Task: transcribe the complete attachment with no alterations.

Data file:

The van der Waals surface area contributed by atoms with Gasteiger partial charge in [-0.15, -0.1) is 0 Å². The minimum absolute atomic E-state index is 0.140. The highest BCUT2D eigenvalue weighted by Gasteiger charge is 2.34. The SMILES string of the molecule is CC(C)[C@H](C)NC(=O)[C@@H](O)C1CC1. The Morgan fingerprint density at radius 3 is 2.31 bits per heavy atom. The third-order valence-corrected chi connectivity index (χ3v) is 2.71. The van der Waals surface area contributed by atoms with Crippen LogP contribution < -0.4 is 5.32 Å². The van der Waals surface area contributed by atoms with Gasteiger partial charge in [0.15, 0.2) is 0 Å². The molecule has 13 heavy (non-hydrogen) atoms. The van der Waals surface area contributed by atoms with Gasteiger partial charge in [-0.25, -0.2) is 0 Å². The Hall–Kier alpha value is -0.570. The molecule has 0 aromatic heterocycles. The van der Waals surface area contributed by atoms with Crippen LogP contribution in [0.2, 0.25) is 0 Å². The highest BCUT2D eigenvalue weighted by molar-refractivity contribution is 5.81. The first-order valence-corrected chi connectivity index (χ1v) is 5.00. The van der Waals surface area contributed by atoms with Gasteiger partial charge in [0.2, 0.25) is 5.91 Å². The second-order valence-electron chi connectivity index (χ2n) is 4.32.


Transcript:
The van der Waals surface area contributed by atoms with Gasteiger partial charge in [-0.15, -0.1) is 0 Å². The minimum absolute atomic E-state index is 0.140. The highest BCUT2D eigenvalue weighted by Gasteiger charge is 2.34. The SMILES string of the molecule is CC(C)[C@H](C)NC(=O)[C@@H](O)C1CC1. The Morgan fingerprint density at radius 3 is 2.31 bits per heavy atom. The third-order valence-corrected chi connectivity index (χ3v) is 2.71. The van der Waals surface area contributed by atoms with Crippen LogP contribution < -0.4 is 5.32 Å². The van der Waals surface area contributed by atoms with Gasteiger partial charge in [0.15, 0.2) is 0 Å². The molecule has 13 heavy (non-hydrogen) atoms. The van der Waals surface area contributed by atoms with Gasteiger partial charge in [-0.25, -0.2) is 0 Å². The Hall–Kier alpha value is -0.570. The molecule has 0 aromatic heterocycles. The van der Waals surface area contributed by atoms with Crippen LogP contribution in [0.2, 0.25) is 0 Å². The highest BCUT2D eigenvalue weighted by molar-refractivity contribution is 5.81. The first-order valence-corrected chi connectivity index (χ1v) is 5.00. The van der Waals surface area contributed by atoms with Gasteiger partial charge in [0.2, 0.25) is 5.91 Å². The second-order valence-electron chi connectivity index (χ2n) is 4.32.